Another approach to “Dune”

I really like Dune. So, I thought I would look specifically at the novel through a Heideggerian lens. This will be shorter than my first analysis of it.

Before I do that, I want to look at some things in terms of Nietzsche. I suspect that Nietzsche would despise the Bene Gesserit. Their goal seems to be to genetically create an Uebermensch, yet they de-emphasize fear. Indeed, they reassert the idea of fear as bad in the novel’s (most famous) line: “Fear is the mind killer” (8). On the other hand, Muad’Dib’s betrayal of the Bene Gesserit would please ol’ Friedrich. Indeed, the following statement could just as well have come from Thus Spake Zarathustra: “And always, he fought the temptations to choose a clear, safe course, warning ‘That path leads ever down into stagnation'” (218).

So what of Heidegger? He too, I would argue, would not express much pleasure with the Bene Gesserit. One of their proverbs reads:

“Any road followed precisely to its end leads precisely nowhere. Climb the mountain just a little bit to test that it’s a mountain. From the top of the mountain, you cannot see the mountain.” (69)

I would argue that Heidegger would be disappointed with this proverb because it assumes a merely knowledge-based conception of the world. Being at the top of a mountain may prevent you from seeing the mountain in a purely visual sense. Therefore, you would not know how the mountain appears, but such an ontology is not our complete experience. Rather, we first come to understand the mountain. It is equipment of Nature — an environment. Indeed, the mountain may even be such a ready-to-hand that it appears as the woraufhin: the scene on which things appear, the scene that remains distinct from those things or any-thing. Such a view of the mountain would no longer even allow it to be equipmental. Instead, the mountain as woraufhin would be a world.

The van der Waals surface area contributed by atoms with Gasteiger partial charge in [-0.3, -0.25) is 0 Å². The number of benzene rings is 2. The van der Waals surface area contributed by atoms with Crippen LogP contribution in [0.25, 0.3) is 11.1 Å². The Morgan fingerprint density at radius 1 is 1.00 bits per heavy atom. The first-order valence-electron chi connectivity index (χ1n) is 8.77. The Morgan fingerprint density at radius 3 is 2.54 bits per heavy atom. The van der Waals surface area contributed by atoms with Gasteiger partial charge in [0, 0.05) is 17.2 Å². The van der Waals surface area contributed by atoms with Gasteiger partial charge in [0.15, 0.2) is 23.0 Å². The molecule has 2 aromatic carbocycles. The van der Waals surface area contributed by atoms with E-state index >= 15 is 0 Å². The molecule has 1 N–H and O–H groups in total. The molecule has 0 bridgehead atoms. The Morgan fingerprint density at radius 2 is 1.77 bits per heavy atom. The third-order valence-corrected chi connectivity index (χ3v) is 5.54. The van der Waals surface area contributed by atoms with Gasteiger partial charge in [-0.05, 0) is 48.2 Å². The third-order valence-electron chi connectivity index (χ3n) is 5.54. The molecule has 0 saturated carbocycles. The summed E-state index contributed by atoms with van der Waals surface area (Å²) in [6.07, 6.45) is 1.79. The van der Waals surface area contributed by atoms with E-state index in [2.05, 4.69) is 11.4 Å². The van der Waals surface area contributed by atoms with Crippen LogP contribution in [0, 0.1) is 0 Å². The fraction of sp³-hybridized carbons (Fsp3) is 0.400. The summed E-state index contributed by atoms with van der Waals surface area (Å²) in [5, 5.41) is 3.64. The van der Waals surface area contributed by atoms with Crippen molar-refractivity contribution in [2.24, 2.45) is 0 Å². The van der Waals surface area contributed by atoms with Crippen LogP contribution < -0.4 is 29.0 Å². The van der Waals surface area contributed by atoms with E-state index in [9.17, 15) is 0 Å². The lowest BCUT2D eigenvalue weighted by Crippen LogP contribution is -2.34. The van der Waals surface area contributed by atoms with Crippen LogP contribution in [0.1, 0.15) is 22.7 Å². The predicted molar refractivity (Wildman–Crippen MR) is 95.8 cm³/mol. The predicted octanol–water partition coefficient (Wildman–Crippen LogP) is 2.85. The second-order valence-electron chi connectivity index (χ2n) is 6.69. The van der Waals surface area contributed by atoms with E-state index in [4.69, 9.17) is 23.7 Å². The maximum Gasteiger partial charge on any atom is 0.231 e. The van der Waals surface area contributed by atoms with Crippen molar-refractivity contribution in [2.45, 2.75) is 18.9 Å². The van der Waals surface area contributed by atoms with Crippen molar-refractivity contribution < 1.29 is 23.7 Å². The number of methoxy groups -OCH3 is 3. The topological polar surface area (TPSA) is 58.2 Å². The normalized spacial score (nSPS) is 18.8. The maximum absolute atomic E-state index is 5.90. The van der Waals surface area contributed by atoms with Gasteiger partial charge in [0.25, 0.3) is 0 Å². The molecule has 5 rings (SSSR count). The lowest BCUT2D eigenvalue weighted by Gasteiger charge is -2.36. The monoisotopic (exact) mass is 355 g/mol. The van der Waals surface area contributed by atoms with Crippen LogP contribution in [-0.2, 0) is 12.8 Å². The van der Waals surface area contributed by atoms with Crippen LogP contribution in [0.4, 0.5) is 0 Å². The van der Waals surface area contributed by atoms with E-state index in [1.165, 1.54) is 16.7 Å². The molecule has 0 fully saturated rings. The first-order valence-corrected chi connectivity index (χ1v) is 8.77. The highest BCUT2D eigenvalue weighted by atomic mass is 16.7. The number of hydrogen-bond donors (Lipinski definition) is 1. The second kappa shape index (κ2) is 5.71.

My central argument about Dune from a Heideggerian perspective is that place is more important that Herbert suggests. Herbert likes to focus on things like religion and militancy and economics — yet the language he uses betrays a different trope. It seems unintentional, but it permeates the novel.  As I have explained, it is the idea of place, environment, and world that Heidegger would particularly notice; these are ideas with which Herbert spends little time, but they account for much of the representation of humanity.

We need look no farther than the function of the Kwisatz Haderach — whom we come to discover is Paul, Muad’Dib. The Reverend Mother states, “Yet, there’s a place where no Truthsayer can see. We are repelled by it, terrorized. It is said a man will come one day and find in the gift of the drug his inward eye. He will look where we cannot — into both feminine and masculine pasts” (13). Two brilliant things become clear. One, the Reverend Mother again announces the Bene Gesserit obsession with thought only; the Kwisatz Haderach is meant merely to look. Secondly, we see quite overtly that the pasts of men and women, the multitudes, are measured by place. This connection between time and space magnifies and gives meaning to the abilities of the Kwisatz Haderach. Late in the book we see Muad’Dib grapple with the numerous possibilities — many of which even he cannot see. It is only because the world bends in a certain direction (involvement) that allows any possibility whatsoever. Because of the involvement of time and space, the bent world opens, always, the possibility of being aware of our being (as Dasein).

See, I made this one shorter.

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